Schmitt et al conclude that programmed ventricular stimulation after noninvasive risk stratification is an effective tool for selecting postmyocardial infarction patients for prophylactic ICD therapy (Schmitt C, et al. J Am Coll Cardiol. 2001;37:1901-1907).

Comment by John P. DiMarco, MD, PhD

This study attempts to address 3 highly relevant questions. First, is noninvasive risk stratification for sudden death a useful or necessary step in evaluating patients after myocardial infarction? Second, are electrophysiologic studies with programmed ventricular stimulation useful in defining a high-risk subgroup who would then be candidates for prophylactic ICD therapy? Third, will ICD therapy reduce mortality and morbidity in the patients so identified? Although Schmitt et al claim that their study favors a "yes" answer to all 3 questions, the data presented here are inadequate for any conclusions firm enough to change current patient management.

Although 1406 patients were included in this study, Schmitt et al’s conclusions are based on the data obtained after electrophysiologic study in only 98 patients. The high event rate reported in those with inducible VT was based on only 7 events in 21 patients. Although these 7 events were classified as "appropriate" ICD therapies, the number of ICD therapy end points is usually greater than the number of clinical, symptomatic arrhythmias in an otherwise comparable population to a degree that is difficult to estimate accuracy. Thus, the positive predictive value reported here should be interpreted as having a wide confidence interval. Other larger studies have described a lower positive predictive value for programmed ventricular stimulation. In the Multicenter Automatic Implantable Defibrillator Trial, the 2- year mortality rate was 35% among the patients with induced VT who did not receive an ICD, but more than half of the deaths were not caused by an arrhythmia.1 In the Multicenter Unsustained Tachycardia Trial, the 2- year cardiac arrest or arrhythmic event rate was only 18% among those with inducible VT vs. 12% among those without.2,3 Although these latter 2 trials directly or indirectly supported the value of prophylactic ICD therapy, their data suggest that the current paper may well overestimate the magnitude of benefit that is likely to be achieved.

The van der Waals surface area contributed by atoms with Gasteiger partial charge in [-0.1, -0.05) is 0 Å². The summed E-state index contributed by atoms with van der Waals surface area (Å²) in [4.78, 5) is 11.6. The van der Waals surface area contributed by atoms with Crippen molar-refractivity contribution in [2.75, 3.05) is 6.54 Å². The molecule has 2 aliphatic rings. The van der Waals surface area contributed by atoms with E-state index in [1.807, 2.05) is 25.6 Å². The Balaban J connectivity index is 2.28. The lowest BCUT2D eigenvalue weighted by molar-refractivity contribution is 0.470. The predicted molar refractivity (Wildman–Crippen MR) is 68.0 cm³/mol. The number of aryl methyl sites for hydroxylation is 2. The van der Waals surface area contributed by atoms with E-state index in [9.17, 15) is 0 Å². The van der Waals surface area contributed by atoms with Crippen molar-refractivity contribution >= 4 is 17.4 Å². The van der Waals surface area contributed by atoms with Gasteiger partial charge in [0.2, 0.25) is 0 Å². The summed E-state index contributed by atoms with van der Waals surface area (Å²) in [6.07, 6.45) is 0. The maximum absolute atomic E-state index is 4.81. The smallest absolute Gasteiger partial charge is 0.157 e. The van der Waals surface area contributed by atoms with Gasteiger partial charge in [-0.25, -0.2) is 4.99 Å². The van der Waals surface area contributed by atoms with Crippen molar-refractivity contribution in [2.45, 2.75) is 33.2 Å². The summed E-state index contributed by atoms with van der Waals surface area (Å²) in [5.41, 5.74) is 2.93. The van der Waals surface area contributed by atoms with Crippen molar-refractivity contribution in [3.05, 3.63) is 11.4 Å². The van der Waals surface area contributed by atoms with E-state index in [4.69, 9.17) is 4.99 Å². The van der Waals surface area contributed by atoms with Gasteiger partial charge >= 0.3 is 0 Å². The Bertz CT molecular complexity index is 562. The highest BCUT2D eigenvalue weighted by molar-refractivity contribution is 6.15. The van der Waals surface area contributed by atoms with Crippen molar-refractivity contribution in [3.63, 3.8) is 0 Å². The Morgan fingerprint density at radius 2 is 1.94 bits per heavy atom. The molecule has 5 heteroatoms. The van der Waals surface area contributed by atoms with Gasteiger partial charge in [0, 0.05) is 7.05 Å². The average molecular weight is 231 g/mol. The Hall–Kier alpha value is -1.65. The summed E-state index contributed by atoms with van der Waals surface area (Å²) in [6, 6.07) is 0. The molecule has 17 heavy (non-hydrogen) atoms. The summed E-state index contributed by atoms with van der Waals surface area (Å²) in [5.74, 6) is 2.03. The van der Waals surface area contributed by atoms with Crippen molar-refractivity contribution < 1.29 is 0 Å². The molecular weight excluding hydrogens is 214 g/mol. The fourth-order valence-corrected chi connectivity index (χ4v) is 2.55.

The approach favored by Schmitt et al involved multiple noninvasive tests in an attempt to select a group of high-risk patients for the EP study. However, LVEF alone appears to be the most significant predictor—an observation made by earlier studies. Since each noninvasive test adds cost, time, and complexity to the post myocardial infarction protocol, approaches based solely on LVEF seem more attractive, and this approach is currently being evaluated in clinical trials with sufficient statistical power to answer this question. We should wait until these trials are concluded before we select a more complex format for evaluating potential candidates for a prophylactic ICD.


1. Moss AJ, et al. N Engl J Med. 1996;335:1933-1940.

2. Buxton AE, et al. N Engl J Med. 1999;341:1882-1890.

3. Buxton AE, et al. N Engl J Med. 2000;342:1937-1945.